To be within DEA requirements, providers must have Two Factor Authentication (2FA) in place to authenticate users when they are prescribing controlled substances. 2FA adds an extra layer of security by requiring two authentication factors to verify a user’s identity. It’s important to note that while there are many authentication factor types, if they do not meet FIPS 140-2 standards, they will not fall within DEA compliance.
Authentication methods currently approved by the DEA include:
- Password - Passwords fall under the authentication method of “something you know.” The DEA defaults to the National Institute of Standards and Technology (NIST) to define password strength. As a general rule of thumb, eight-character minimum, mixed alphanumeric passwords with at least one special character are sufficient to pass a DEA audit.
- Biometrics - Biometric authentication methods fall under “something you are”. Biometric identifiers, such as fingerprint or facial recognition scans, are currently accepted by the DEA, as long as they comply with FIPS-201 Personal Identity Verification (PIV) requirements.
- One Time Password (OTP) Tokens - OTP’s fall under “something you have.” One time password tokens can be hard tokens or soft tokens. Hard tokens are exactly what they sound like: hardware tokens, often in the form of a key fob that can be carried on a user’s key ring. Soft tokens are software programs, typically downloadable authenticator applications, that effectively turn a user’s device into an OTP generator.
- Smart Cards - Considered one of the stronger forms of authentication, smart card technology contains cryptographic modules. Users tap or insert a card into a reader, then enter the associated PIN. A key exchange then occurs between the operating system or an application to validate the certificate and associated keys.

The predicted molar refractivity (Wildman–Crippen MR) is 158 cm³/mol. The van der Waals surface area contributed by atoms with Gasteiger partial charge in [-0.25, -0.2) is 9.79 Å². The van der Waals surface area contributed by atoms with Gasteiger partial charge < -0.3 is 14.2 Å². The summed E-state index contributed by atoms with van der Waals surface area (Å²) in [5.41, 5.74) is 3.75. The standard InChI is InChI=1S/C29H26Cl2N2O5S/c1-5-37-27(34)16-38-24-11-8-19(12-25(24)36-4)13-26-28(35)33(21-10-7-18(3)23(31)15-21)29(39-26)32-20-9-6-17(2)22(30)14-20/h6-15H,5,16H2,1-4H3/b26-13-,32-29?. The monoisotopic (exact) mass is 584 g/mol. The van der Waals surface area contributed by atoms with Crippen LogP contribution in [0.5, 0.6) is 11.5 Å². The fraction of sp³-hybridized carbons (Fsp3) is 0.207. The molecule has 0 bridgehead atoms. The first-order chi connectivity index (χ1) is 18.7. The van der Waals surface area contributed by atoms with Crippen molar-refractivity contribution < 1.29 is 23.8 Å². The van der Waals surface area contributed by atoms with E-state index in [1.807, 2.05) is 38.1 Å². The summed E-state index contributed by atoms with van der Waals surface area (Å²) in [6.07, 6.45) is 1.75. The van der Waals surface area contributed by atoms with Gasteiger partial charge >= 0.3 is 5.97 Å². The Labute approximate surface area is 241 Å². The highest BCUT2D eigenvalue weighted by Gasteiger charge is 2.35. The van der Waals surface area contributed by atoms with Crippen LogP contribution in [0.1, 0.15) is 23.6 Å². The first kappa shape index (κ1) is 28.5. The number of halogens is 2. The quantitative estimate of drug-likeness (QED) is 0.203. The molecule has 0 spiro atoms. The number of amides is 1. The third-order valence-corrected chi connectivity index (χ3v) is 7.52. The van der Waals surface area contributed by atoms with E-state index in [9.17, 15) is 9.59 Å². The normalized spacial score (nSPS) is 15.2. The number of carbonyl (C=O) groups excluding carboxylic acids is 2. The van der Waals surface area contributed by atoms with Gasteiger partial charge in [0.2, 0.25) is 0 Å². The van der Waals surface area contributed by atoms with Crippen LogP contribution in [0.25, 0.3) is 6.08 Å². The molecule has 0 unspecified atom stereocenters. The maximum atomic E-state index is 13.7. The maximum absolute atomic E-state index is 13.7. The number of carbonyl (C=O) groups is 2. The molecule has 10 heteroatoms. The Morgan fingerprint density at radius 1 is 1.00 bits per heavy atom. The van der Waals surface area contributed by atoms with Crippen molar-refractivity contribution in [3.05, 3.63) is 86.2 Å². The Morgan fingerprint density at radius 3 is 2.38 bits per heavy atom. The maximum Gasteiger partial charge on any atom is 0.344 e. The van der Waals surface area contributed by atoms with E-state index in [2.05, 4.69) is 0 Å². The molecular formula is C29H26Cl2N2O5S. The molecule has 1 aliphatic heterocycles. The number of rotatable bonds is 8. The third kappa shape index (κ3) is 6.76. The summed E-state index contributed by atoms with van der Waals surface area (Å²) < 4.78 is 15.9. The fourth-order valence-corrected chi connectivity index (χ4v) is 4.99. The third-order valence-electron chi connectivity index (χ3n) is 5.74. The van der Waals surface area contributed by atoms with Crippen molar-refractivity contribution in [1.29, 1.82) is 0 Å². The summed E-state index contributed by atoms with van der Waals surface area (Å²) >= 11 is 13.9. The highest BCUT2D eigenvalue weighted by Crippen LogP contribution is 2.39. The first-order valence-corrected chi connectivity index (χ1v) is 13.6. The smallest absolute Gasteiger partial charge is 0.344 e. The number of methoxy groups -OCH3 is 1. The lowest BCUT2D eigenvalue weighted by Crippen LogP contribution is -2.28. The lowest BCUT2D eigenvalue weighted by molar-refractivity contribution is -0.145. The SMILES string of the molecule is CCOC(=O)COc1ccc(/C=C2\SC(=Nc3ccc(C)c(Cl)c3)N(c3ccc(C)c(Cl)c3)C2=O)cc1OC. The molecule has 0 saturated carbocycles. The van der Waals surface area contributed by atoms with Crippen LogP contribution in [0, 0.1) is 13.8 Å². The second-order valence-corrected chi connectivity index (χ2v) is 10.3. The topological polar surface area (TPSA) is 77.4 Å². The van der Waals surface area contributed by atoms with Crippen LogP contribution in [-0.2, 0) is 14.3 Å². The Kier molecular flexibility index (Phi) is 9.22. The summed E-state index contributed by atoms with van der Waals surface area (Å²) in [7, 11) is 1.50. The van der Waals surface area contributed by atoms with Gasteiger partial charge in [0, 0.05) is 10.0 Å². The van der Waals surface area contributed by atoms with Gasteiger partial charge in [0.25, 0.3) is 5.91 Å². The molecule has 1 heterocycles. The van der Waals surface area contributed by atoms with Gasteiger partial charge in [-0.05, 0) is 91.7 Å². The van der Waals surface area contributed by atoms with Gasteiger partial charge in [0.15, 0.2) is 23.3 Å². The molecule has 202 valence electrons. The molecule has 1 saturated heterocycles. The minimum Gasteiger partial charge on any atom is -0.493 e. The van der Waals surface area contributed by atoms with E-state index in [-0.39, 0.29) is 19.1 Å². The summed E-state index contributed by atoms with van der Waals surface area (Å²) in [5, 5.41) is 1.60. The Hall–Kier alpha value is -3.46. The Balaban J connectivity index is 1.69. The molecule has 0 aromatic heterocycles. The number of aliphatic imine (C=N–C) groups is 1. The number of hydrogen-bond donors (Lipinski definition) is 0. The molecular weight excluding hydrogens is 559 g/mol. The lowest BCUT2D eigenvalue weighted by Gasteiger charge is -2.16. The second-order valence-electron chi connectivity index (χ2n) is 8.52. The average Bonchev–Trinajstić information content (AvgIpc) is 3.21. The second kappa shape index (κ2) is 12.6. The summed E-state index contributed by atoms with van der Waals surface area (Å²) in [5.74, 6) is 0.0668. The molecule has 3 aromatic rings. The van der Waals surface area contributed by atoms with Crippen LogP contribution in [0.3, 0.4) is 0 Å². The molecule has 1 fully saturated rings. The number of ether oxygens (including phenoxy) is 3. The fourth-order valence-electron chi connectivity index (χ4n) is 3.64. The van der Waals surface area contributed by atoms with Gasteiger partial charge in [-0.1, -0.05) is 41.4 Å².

Beyond identity proofing and authentication, logical access controls must be in place. This means that in order to allow approved physicians to prescribe controlled substances, only users that are explicitly authorized by the EPCS system are allowed to prescribe. So what does the DEA mean when they say “logical access controls”?
Logical access controls are security settings specified in an information system that determine which specific functions of the system a particular user may access. So for example, a user with the role of “nurse” would be able to see a patient’s records, but only a user with the role of “doctor” would be able to prescribe controlled substances to that patient. Alternatively, an individual user’s account (i.e. “Dr. Will Smith”) would allow access to prescribing functionality. Once a user no longer has the required credentials, their access must be revoked immediately.
It’s critical that an EPCS solution audit and document every step of the EPCS workflow process to support the ability to demonstrate end-to-end compliance with DEA and state-level EPCS requirements. What does that mean exactly? Per the DEA, your EPCS solution needs to document who in the organization holds what role, as well as any changes to that role at the organization. There should be a time-stamped trail of who prescribed what for whom. Organizations must maintain an audit log of two-factor credential issuances, changes, and all e-prescriptions with their transmissions, including incomplete or failed transmissions. Finally, the solution must keep these records for at least two years, or more if the state requires it.
Stay Ahead of DEA Legislation and Leverage EPCS at Your Organization
It’s understandable that some organizations are hesitant to implement electronic prescribing of controlled substances, as with any major process change. However, EPCS mandates are spreading far and wide. In the last decade alone, more than half of the United States have adopted electronic prescribing mandates into their legislation. It makes sense for your organization to adopt EPCS workflows, but it’s important to remain within DEA compliance.
It’s also important to note that healthcare organizations already follow DEA regulations, and the only reason that EPCS programs are not used in every state is because the DEA has not made it an across-the-board requirement. Yet. When your organization decides to adopt EPCS workflows into your systems, it’s important to research your options. With a little vigilance, and the right solution, organizations leveraging EPCS software will most assuredly have their best foot forward with the DEA.